Can biscuits boost your mood? Do you comfort eat to ease stress, have you reached out for chocolate and junk food to cheer you up? Often, we are so self conscious and obsessed with our weight and physical imperfections that we place a higher importance on them than on how our hearts and minds feel. We forget that the foods and drinks we consume affect not only our bodies but also our emotional well being and continue to eat sugary and processed foods that do more harm than good, leaving us low on energy and feeling even more down an hour later.
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There is a feel good chemical in the brain that we need to maintain a balanced mood, it’s called serotonin. When we are stressed, the stress hormone cortisol triggers appetite stimulating neurotransmitters and decreases our serotonin levels and this can make us feel low. When serotonin is reduced it can increase appetite and cravings for sugary snacks and junk food. These unhealthy foods offer us a short-term fix by quickly boosting serotonin levels and creating a (false) sense of calm and instant relief.
But what comes up must come down. Shortly after indulging these cravings, we will likely experience an energy crash. This happens when our blood sugar drops again and we are left feeling even more stressed and miserable than we did in the first place. It takes a lot of work for our bodies to digest sugary fatty foods, so it makes sense that in the end we are left feeling tired and lacking in energy.
At this point, we are on an emotional roller coaster as our energy veers up and down, reaching out for more junk food to make us feel better. This is a vicious circle that can lead to the habit of overeating and longer-term mood swings and low moods.
You can use healthy energy boosting foods as stress burning fuel. Instead of eating junk food and drinking energizers that leave you feeling hyper and rusty on the inside, maintain a balanced emotional state and keep your energy reserves high by eating complex carbohydrates (whole grain bread, oats and seeds), all have a positive impact on serotonin levels and moods. These foods are high fiber and release their energy more slowly which can help you to avoid energy dips caused by simple carbohydrates like sugar, breakfast cereals, pastries, pasta, chocolate and white bread.
It is important, however, to make sure you balance these good carbohydrates with protein which can be found in nuts, cheese, fish, lean meat, yogurt and avocados. Protein will ensure longer lasting energy and balance out any blood sugar dips as well as reducing junk food cravings. If you don’t know where to start, here are five ways to boost your mood with food:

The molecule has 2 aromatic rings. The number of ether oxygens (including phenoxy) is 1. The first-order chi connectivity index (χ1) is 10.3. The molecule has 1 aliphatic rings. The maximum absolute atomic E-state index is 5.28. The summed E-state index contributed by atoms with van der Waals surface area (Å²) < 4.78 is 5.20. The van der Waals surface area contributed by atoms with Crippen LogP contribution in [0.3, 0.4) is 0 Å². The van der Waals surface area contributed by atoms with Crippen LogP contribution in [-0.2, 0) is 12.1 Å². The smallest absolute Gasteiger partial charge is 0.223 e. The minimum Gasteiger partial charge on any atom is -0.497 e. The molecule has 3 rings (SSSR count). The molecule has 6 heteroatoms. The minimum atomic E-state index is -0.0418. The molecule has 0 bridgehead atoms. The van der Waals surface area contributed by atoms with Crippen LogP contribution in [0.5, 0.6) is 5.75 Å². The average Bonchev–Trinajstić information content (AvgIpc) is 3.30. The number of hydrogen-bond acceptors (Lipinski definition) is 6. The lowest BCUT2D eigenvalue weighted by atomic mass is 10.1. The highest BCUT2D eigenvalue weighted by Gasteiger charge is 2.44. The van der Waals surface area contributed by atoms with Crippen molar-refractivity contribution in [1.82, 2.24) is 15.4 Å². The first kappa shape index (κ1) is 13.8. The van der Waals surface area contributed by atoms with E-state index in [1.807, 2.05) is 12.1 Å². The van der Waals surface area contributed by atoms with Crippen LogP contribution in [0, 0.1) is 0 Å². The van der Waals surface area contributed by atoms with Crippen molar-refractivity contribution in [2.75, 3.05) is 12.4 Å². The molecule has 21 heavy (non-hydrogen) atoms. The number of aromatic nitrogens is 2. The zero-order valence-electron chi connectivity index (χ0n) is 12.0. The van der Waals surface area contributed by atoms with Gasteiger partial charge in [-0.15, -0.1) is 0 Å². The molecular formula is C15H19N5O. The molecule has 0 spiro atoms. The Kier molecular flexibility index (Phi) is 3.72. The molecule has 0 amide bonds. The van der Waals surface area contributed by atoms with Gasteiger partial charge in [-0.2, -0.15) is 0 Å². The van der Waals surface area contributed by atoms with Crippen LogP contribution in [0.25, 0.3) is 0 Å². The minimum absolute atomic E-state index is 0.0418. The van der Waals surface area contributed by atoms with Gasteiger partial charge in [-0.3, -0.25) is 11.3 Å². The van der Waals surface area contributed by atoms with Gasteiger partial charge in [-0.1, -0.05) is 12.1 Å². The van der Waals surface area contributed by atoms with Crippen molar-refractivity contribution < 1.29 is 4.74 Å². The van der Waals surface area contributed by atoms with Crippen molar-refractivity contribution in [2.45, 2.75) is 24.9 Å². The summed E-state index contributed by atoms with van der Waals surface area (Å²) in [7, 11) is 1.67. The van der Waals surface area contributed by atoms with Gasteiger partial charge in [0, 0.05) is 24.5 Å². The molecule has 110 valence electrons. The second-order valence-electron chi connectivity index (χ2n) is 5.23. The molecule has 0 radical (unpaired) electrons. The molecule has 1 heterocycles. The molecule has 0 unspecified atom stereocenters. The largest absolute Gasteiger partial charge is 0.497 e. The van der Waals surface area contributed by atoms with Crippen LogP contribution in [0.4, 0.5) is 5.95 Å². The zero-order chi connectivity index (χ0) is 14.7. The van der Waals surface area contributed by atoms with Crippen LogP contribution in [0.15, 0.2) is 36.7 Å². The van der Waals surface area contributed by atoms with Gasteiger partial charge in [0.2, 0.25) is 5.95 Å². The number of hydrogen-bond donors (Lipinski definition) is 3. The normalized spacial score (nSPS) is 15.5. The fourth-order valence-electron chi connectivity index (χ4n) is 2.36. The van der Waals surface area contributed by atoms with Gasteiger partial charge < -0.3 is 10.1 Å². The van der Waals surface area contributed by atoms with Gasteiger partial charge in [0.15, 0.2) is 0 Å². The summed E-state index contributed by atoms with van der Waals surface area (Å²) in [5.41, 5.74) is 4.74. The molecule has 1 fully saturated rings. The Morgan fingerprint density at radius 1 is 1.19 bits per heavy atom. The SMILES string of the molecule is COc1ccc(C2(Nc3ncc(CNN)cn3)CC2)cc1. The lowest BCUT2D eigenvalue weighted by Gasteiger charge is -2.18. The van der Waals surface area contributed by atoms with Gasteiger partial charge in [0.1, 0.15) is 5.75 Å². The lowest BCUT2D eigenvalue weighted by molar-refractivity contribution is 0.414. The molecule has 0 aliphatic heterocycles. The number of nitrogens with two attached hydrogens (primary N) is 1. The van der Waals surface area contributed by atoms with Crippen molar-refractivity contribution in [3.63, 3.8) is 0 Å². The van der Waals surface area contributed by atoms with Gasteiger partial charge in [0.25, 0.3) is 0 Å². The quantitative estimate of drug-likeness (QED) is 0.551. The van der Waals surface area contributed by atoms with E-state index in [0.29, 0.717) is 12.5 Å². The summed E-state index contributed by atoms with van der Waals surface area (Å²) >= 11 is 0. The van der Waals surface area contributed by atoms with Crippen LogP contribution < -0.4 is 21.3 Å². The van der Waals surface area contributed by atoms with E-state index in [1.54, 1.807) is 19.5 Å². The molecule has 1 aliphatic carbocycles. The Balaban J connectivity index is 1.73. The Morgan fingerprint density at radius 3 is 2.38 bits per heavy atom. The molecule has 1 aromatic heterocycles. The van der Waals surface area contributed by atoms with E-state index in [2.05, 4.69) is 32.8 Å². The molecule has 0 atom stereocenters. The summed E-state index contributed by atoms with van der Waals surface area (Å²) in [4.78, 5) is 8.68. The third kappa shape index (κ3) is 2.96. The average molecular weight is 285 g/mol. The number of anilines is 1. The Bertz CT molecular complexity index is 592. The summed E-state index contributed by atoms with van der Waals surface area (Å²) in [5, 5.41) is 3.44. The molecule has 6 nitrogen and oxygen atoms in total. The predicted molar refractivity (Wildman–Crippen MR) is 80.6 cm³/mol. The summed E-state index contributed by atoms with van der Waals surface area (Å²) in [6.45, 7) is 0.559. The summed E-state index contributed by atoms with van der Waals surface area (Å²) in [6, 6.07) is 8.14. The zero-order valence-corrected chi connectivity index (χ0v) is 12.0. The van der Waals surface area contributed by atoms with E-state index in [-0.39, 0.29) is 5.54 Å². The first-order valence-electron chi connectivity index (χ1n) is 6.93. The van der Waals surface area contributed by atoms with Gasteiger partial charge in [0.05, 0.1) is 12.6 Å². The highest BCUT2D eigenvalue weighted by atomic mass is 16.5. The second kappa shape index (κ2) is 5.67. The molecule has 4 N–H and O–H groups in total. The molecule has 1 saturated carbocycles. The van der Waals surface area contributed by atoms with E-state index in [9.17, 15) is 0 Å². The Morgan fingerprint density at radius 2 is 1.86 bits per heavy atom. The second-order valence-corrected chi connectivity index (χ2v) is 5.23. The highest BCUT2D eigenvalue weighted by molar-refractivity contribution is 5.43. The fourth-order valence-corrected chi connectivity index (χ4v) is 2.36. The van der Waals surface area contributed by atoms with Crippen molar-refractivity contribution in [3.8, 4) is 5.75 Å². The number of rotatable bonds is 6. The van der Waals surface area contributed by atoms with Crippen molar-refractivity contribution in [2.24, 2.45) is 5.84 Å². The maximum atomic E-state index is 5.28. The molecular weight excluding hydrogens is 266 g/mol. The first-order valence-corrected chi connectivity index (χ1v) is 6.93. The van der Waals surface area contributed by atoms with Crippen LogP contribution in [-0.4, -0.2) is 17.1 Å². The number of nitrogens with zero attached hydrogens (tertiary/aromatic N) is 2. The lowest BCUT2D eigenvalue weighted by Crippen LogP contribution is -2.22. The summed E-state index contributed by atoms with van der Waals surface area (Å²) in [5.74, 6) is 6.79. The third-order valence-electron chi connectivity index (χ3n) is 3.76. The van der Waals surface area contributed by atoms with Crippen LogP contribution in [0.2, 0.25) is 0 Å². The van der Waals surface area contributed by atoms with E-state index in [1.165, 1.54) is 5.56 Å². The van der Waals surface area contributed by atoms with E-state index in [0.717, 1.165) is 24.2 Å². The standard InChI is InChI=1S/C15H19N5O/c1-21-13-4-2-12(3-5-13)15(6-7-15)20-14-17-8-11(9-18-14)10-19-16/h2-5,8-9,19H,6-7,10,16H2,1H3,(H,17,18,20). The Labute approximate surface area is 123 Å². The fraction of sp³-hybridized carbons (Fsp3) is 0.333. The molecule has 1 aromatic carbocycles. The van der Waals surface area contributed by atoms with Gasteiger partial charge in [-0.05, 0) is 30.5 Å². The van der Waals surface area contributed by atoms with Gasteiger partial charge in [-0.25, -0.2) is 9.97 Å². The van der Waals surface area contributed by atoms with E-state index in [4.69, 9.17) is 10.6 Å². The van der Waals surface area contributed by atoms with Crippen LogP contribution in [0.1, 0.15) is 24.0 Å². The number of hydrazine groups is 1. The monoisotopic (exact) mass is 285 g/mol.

1.Eat breakfast. Skipping breakfast is a sure way to feeling tired and unable to focus during the day. To kick start your metabolism and improve your concentration, make time to eat breakfast every morning. Your body needs to recharge its batteries to improve mood, memory and energy, as much as your phone needs to recharge its battery to use its apps. So, what makes a good breakfast? Try to avoid sugary cereal and instead opt for yogurt, porridge and lean proteins like ham and eggs with whole-grain toast.
2. Eat regularly. As well as eating breakfast, make sure you eat regularly throughout the day. Aim for a healthy meal or snack like fruit or nuts, every four hours. Remember food is fuel, so missing a meal is embracing irritability. Going too long without eating, makes your blood sugar dip and leaves you unfocused and lacking in energy.
3. Cut down on caffeine. Some of us need that first cup of coffee in the morning but it’s wise to make it the last. Especially after 5 pm, too much caffeine guarantees you to feel dizzy, anxious, restless and unable to sleep. Try to limit your intake of caffeine, which is contained in tea, carbonated drinks, coffee and chocolate.
4. Consume fresh food. Our energy is generated by the food we choose to eat. We want to create the best possible energy so we should choose wisely. Fresh, organic plants, meat and grains will make you feel clean and healthy, whereas eating ready meals full of dead, processed and chemical food is going to leave you feeling toxic and lacking in essential nutrients. For your mood and body to vibrate at a higher energy, choose fresh food according to the season; fruits, lighter greens and fish in summer and heartier root vegetables and warming stews in winter.
5. Cut down on fat. That bag of fries with donuts for desserts isn’t good for your waistline or your mood. Unless feeling bloated, tired and craving more junk food appeals to you, replace greasy high fat and sugar laden foods with healthy fats like nuts and avocados and natural sugars found in fruit.
**Always consult a nutritionist or health-care professional when making changes to your diet.
You Are What You Eat
“The best and most efficient pharmacy is within your own system.” Robert C. Peale
Of course, it’s natural to be tempted by the takeout, fast food and biscuits especially as we seem to be surrounded by them everywhere we go. But eating healthily, doesn’t mean that your tongue has to be tortured. You can allow yourself the occasional treat but do so with moderation. You might well find that after eating healthily for a number of weeks, you no longer crave unhealthy foods anyway.
Think about how your diet could be impacting your life. The next time you catch your fingers approaching your mouth, pause your hand and consider that food carries energy, its energy is passed onto your body and then onto your mood.